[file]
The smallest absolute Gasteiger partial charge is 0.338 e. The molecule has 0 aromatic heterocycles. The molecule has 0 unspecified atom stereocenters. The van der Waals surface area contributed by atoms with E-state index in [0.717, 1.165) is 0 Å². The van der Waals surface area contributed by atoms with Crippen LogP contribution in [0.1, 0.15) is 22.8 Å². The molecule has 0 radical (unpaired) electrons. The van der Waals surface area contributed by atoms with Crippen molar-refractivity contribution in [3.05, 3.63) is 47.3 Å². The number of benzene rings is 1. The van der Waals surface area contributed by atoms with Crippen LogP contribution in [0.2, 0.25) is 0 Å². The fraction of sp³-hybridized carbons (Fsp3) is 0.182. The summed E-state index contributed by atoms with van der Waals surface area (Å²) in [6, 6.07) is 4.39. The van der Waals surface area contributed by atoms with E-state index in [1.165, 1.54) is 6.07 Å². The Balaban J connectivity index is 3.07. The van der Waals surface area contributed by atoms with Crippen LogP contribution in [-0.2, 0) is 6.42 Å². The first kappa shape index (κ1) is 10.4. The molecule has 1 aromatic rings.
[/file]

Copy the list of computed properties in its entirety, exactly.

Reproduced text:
The smallest absolute Gasteiger partial charge is 0.338 e. The molecule has 0 aromatic heterocycles. The molecule has 0 unspecified atom stereocenters. The van der Waals surface area contributed by atoms with E-state index in [0.717, 1.165) is 0 Å². The van der Waals surface area contributed by atoms with Crippen LogP contribution in [0.1, 0.15) is 22.8 Å². The molecule has 0 radical (unpaired) electrons. The van der Waals surface area contributed by atoms with Crippen molar-refractivity contribution in [3.05, 3.63) is 47.3 Å². The number of benzene rings is 1. The van der Waals surface area contributed by atoms with Crippen LogP contribution in [0.2, 0.25) is 0 Å². The fraction of sp³-hybridized carbons (Fsp3) is 0.182. The summed E-state index contributed by atoms with van der Waals surface area (Å²) in [6, 6.07) is 4.39. The van der Waals surface area contributed by atoms with E-state index in [1.165, 1.54) is 6.07 Å². The Balaban J connectivity index is 3.07. The van der Waals surface area contributed by atoms with Crippen LogP contribution in [-0.2, 0) is 6.42 Å². The first kappa shape index (κ1) is 10.4. The molecule has 1 aromatic rings.